4th Sunday after Pentecost, July 6, 2014; Year A
Zechariah 9.9-12; Psalm 145.8-14; Romans 7.15-25a; Matthew 11.16-19, 25-30
Pastor Renee Splichal Larson
Grace to you and peace from the One who invites us to come to him, Jesus Christ our Lord. Amen.
I heard the voice of Jesus say,
“Come unto me and rest;
lay down, O weary one, lay down
your head upon my breast.”
I came to Jesus as I was,
so weary, worn, and sad;
I found in him a resting-place,
and he has made me glad.
This first verse of the hymn, “I heard the voice of Jesus say,” names the invitation Jesus extends to all in our Gospel reading. The unique piece of the hymn is that there is a response to Jesus’ invitation to come to him and rest.
“I came to Jesus as I was…” says the hymn writer. Not as I think I should be, as I wish I was, not perfect and doing well, but as I was, the whole of me…mistakes, regrets, burdens…weary, worn, and sad. This person responds to Jesus’ invitation and finds a resting place in him and is given joy.
All over Scripture there are invitations from God to people…to you and me…to pray, worship, love, forgive, be merciful, respond, follow, come to the banquet, come to Jesus and find rest. We learn that not everyone responds positively to these gracious invitations from God.
We have a good example of this in our Gospel reading. Jesus likens himself to a flute player who plays a song of joy, one like at a wedding feast, and there are those around him who refuse to dance.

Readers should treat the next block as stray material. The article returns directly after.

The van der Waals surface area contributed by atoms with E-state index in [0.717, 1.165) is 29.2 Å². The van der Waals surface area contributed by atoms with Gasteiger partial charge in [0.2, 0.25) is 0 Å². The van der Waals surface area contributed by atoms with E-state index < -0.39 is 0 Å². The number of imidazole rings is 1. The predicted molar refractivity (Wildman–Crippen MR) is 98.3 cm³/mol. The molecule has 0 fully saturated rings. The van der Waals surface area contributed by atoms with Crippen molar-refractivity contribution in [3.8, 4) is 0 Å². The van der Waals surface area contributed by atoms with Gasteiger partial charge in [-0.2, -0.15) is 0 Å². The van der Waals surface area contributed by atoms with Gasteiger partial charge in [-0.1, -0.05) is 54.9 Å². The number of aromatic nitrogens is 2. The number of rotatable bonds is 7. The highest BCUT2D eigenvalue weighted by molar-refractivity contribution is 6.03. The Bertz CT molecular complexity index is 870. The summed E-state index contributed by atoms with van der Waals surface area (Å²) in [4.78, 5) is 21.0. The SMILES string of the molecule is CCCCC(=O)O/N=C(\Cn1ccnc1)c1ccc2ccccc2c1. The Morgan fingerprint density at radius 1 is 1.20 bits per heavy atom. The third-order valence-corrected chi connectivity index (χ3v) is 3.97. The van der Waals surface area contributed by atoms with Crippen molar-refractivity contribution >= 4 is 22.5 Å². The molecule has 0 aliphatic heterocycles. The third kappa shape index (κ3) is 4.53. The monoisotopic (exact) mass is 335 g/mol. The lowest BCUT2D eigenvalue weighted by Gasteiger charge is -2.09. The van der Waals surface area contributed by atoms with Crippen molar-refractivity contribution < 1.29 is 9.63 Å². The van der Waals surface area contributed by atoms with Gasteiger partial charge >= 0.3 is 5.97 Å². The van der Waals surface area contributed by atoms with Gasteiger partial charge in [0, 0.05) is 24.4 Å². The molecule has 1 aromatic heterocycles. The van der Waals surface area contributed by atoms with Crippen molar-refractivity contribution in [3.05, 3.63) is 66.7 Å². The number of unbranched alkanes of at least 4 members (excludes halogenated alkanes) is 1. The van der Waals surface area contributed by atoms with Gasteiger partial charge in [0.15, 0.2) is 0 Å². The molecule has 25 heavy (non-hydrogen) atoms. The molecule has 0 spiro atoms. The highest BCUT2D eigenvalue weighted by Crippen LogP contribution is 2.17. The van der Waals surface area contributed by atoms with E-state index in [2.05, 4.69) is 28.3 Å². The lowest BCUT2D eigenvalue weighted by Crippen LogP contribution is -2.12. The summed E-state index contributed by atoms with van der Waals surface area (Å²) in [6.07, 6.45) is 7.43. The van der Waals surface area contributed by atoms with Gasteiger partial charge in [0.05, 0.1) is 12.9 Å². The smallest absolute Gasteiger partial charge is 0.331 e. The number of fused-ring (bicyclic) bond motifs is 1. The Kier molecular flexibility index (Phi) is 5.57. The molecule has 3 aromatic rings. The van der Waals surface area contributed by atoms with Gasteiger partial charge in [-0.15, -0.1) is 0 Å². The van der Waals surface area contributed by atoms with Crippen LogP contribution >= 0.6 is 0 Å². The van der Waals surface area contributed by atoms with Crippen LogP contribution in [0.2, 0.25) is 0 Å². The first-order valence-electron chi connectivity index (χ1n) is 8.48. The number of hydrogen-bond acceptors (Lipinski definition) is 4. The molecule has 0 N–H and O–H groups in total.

He is called a drunkard and a glutton as he demonstrates and lives out the wide embrace of who is included in the kingdom of God by eating and hanging out with those who are on the fringes of society. People like tax collectors, prostitutes, people with skin diseases, those who were homeless, foreigners, even women and children…people who are described as “sinners,” and not worth anyone’s time. Some people refused to accept that lowly people were included in the promises of God.
These seemingly unimportant people are the ones Jesus is referring to in his prayer as “infants,” people who are not so caught up in their own ability to save themselves and do life on their own that they reach their arms up to Christ and let him scoop them up into the loving embrace of God, sins and all.
There is something so comforting about Jesus words, “Come to me all you who are weary and carrying heavy burdens, and I will give you rest…” Whenever I have read this verse in a hospital room or next to a deathbed, I can see people’s bodies relax as if they give themselves permission to finally rest in the arms of Jesus.
These words of Jesus should do this to us. These are words meant for people who are tired and worn out from the burdens of life: from illness, loss, addiction, chronic pain, loneliness, depression, work, heartache, and death. Even children can feel weary; all of us can as we carry the yoke of life.
What Jesus offers first and foremost is himself. He then offers his own yoke and instruction. A yoke is an interesting word for Jesus to use. A yoke is essentially a wooden crosspiece that is fastened over the necks of two animals that are side by side and attached to a plow or cart that they are to pull. The wooden crossbar in the middle of a canoe is also called a yoke. A yoke is used for work, generally really hard work.
So what does Jesus mean when he invites us to take up his yoke that is easy and his burden that is light?
I went on a canoe trip to the boundary waters in Minnesota a few years ago with my sister and some cousins. My most vivid memory of the trip was the grueling one-mile portage within the first hour of starting. Our packs were at their heaviest and our canoes were aluminum, unbalanced, and over 80 pounds each.